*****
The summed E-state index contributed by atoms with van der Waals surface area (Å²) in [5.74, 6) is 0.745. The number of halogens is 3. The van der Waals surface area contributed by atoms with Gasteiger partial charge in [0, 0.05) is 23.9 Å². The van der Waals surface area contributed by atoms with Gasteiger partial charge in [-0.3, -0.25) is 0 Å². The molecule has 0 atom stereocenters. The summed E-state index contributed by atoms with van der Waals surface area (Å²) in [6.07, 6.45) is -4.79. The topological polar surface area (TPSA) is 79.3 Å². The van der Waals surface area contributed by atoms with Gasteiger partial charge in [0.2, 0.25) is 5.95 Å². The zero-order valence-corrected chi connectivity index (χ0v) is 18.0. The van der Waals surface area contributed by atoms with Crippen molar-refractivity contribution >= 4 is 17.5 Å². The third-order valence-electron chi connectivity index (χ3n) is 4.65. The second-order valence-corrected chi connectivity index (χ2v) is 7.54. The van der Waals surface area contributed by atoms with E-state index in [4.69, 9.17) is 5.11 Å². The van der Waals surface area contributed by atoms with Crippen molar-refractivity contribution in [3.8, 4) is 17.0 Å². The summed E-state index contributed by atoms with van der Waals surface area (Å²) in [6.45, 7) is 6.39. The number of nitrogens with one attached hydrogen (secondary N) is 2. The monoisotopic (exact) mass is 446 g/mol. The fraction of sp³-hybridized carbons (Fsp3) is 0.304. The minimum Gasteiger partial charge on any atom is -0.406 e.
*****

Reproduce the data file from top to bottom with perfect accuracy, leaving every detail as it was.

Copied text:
The summed E-state index contributed by atoms with van der Waals surface area (Å²) in [5.74, 6) is 0.745. The number of halogens is 3. The van der Waals surface area contributed by atoms with Gasteiger partial charge in [0, 0.05) is 23.9 Å². The van der Waals surface area contributed by atoms with Gasteiger partial charge in [-0.3, -0.25) is 0 Å². The molecule has 0 atom stereocenters. The summed E-state index contributed by atoms with van der Waals surface area (Å²) in [6.07, 6.45) is -4.79. The topological polar surface area (TPSA) is 79.3 Å². The van der Waals surface area contributed by atoms with Gasteiger partial charge in [0.2, 0.25) is 5.95 Å². The zero-order valence-corrected chi connectivity index (χ0v) is 18.0. The van der Waals surface area contributed by atoms with Crippen molar-refractivity contribution >= 4 is 17.5 Å². The third-order valence-electron chi connectivity index (χ3n) is 4.65. The second-order valence-corrected chi connectivity index (χ2v) is 7.54. The van der Waals surface area contributed by atoms with E-state index in [4.69, 9.17) is 5.11 Å². The van der Waals surface area contributed by atoms with Crippen molar-refractivity contribution in [3.8, 4) is 17.0 Å². The summed E-state index contributed by atoms with van der Waals surface area (Å²) in [6.45, 7) is 6.39. The number of nitrogens with one attached hydrogen (secondary N) is 2. The monoisotopic (exact) mass is 446 g/mol. The fraction of sp³-hybridized carbons (Fsp3) is 0.304. The minimum Gasteiger partial charge on any atom is -0.406 e.